Bambaataa, a member of the Black Spades, decided in 1973 to create an organization that would offer an alternative to the gangs that were wreaking havoc on the neighborhood. He called it the Universal Zulu Nation, named after the 1964 war film Zulu and inspired by the Afrocentric and Black Power ideologies that emerged in the late 60s. Members were required to follow a strict moral code focused on self-improvement, closeness to God, community service, and universal equality. Bambaataa called those who succeeded "King" or "Queen," as a show of respect to improve self-esteem.
Over the next few decades, the organization expanded its activities, which now include planting communal gardens, running neighborhood-watch patrols and after-school programs, organizing urban-reclamation projects, and even providing free legal services to members. Zulus also threw hip-hop block parties and promoted and managed concerts for the genre's earliest artists, especially Bambaataa and Soulsonic Force. Today, the Zulu Nation has dozens of active chapters across the US, as well as in the United Kingdom, Sweden, Denmark, France, Honduras, New Zealand, Australia, and Belgium, among other countries.
In 1982, Bambaataa struck gold with "Planet Rock," a futuristic electro-rap track that was fueled by TR-808 drum beats and spacey synthesizers. It became a massive local club hit and then a global sensation, one that would open the door for rappers and electronic-music producers across the world. The success of "Planet Rock" made the Zulu Nation a lucrative entertainment business, while an affiliated security arm called the Zulu Warriors provided additional jobs for members. The Zulu Warriors handle concert and VIP security and have been responsible for protecting dozens of artists for years, including Jay Z, Nas, Busta Rhymes, A$AP Ferg, Lauryn Hill, and others.
Savage joined the Baby Zulus, an apprentice group for future Zulus, earned the Zulu nickname "Bee-Stinger" (which he keeps today), and became a "crate boy," an unpaid position that entailed carrying records and gear for Zulu DJs. It was a goal for many poor, disenfranchised kids in the neighborhood.
"Crate boys are pretty common in hip-hop—apprentice DJs trying to learn the craft or looking for a career in the music industry," Steven Hager, a hip-hop historian and former New York Daily News and Village Voice reporter, told me in an email interview. "But nobody cultivated or recruited them like Bam."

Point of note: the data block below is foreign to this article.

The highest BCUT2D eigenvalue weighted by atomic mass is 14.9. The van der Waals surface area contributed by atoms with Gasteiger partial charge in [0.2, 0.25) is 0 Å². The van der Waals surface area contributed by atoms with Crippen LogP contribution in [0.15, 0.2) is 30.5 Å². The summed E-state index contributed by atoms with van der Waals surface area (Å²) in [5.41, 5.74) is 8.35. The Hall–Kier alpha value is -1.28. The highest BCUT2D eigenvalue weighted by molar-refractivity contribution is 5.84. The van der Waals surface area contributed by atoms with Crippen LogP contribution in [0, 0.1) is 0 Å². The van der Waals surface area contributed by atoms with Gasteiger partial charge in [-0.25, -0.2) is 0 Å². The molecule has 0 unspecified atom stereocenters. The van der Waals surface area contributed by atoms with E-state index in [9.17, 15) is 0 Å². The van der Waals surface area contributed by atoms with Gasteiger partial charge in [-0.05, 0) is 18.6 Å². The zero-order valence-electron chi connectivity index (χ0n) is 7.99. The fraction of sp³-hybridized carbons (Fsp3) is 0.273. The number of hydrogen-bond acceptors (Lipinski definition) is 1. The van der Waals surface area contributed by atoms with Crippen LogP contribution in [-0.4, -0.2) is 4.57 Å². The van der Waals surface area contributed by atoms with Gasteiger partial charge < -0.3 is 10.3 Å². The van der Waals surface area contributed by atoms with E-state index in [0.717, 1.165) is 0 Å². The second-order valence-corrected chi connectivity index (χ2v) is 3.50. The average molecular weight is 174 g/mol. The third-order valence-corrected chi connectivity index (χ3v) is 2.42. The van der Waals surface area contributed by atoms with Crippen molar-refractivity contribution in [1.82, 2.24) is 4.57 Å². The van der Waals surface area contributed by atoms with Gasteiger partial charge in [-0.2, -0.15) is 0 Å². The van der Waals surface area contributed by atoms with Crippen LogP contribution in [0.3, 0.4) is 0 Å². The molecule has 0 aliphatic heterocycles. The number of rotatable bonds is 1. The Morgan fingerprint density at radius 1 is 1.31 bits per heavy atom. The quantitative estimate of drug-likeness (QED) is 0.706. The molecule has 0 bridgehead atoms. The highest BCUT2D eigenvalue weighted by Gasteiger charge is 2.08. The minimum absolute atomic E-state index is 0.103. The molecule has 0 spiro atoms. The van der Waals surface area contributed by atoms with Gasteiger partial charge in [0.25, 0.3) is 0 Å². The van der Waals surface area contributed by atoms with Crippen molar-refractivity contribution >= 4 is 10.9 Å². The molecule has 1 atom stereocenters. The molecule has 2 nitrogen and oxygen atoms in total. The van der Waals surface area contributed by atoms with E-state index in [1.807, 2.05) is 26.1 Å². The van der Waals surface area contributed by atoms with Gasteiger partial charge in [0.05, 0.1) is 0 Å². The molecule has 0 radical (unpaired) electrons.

Savage loved being part of the Zulus, hanging out at the Center parties and having a front-row seat to the birth of hip-hop. But in 1980, just two years before Bambaataa's career really took off with "Planet Rock," everything changed. One day that year, when Savage was 15, he said Bambaataa sent a cab to Adlai E. Stevenson High School on Lafayette Avenue to pick him up. Savage, a freshman, ditched class, got in the cab, and was driven to Bambaataa's house in the Baychester section of the Bronx. Inside the house, Savage was met by Bambaataa and another man, who Savage wouldn't identify.
"There was a guy there, and Bam said that I could watch TV in the room. When I went in the room, there was a photo book… on the bed," Savage recalled. "It [had pictures of] other people's penises, other guys."
Bambaataa, he said, came into the room, saw him looking at the book, and asked him if he knew how to "jerk off." According to Savage, Bambaataa told the teenager to pull out his penis and proceeded to manually stimulate him. Bambaataa also took out his penis and had Savage do the same to him, Savage said.
After they were finished, the second man came into the bedroom with his penis out. Savage said he was "scared" and ran out of the house, crying. As he ran through the Bronx streets sobbing, a woman noticed he was upset and picked him up.
"She told me to get in her car, and she drove me back to my school," he remembered.
Savage didn't tell anyone about the incident at the time. Just a day or two later, a similar scenario unfolded when Bambaataa stopped by Savage's Castle Hill house. He said the two engaged in oral sex in his car and later at a house. Bambaataa would abuse him at least four or five more times, Savage said.
The molestation stopped, Savage says, when he began to pretend he wasn't around when Bambaataa would show up at his house. In the years that followed, he withdrew from friends and family, cut ties with Bambaataa, and sank into a deep depression. As he got older, his depression worsened. He cut himself with scissors and attempted suicide multiple times, once by overdosing on pills.
"I was angry with myself," he said. "I used to gaze out my window and blame myself."